A Fourth Monetary Policy Tool

by Elaine Schwartz    •    Feb 15, 2010    •    TIME TO READ: 1 minute

The chasm between economics textbooks and real life has grown larger. It is just tough to keep up.

Looking at monetary policy, the most typical tool used by the Federal Reserve takes students so very logically to the Federal Open Market Committee (FOMC). If the FOMC sells securities, they will sink the economy; buying securities buoys the economy. Easy to remember: sell/sink; buy/buoy.

How? When securities are bought, the Fed injects money into the banking system. The Fed gets the securities and the bank gets the money. The result? More excess reserves, more to lend, lower interest rates. For selling securities, the opposite happens. The banks get the securities and the Fed gets the money. Then, banks have less to lend and theoretically, interest rates rise.

Now though, concerned about avoiding inflation but continuing the recovery, Dr. Bernanke says that the Fed will take advantage of a new tool. During October, 2008, the Congress empowered the Fed to pay banks interest on reserves the banks are required to leave with the Fed. Consequently, banks could find it beneficial to hold on to reserves rather than lending them. The result? Fewer dollars chasing goods and restraining inflation.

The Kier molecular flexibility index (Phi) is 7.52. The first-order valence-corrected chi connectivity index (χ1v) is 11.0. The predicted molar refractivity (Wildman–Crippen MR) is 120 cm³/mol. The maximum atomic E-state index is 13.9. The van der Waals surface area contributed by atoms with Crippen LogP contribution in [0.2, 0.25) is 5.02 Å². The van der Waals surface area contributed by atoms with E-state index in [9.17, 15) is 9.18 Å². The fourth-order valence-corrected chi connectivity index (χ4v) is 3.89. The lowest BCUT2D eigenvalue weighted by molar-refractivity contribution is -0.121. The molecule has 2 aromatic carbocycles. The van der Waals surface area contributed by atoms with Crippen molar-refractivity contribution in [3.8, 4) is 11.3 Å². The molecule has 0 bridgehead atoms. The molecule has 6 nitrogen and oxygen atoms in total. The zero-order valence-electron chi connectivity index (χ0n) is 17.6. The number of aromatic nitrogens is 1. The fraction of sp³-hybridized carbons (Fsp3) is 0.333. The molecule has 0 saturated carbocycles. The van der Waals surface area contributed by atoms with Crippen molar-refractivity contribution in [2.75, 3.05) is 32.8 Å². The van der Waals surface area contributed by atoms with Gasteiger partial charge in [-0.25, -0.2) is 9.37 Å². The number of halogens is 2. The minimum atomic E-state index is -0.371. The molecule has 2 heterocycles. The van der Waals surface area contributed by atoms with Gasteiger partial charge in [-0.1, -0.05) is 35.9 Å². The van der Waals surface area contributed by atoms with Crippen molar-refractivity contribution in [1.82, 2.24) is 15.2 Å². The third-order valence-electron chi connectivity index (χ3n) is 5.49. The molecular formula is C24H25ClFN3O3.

The Economic Life
Created in 1913, the Federal Reserve is an independent government agency. In charge of monetary policy, traditionally, the Fed has overseen the supply of money and credit in the economy in three basic ways:
1) Discount Rate: by raising or lowering the interest rate it charges banks when they borrow money from it.
2) Open Market Operations: by buying and selling government securities the Fed targets the federal funds rate (the rate banks charge each other)
3) Reserve Requirement: by changing the amount that banks are required to keep in reserve

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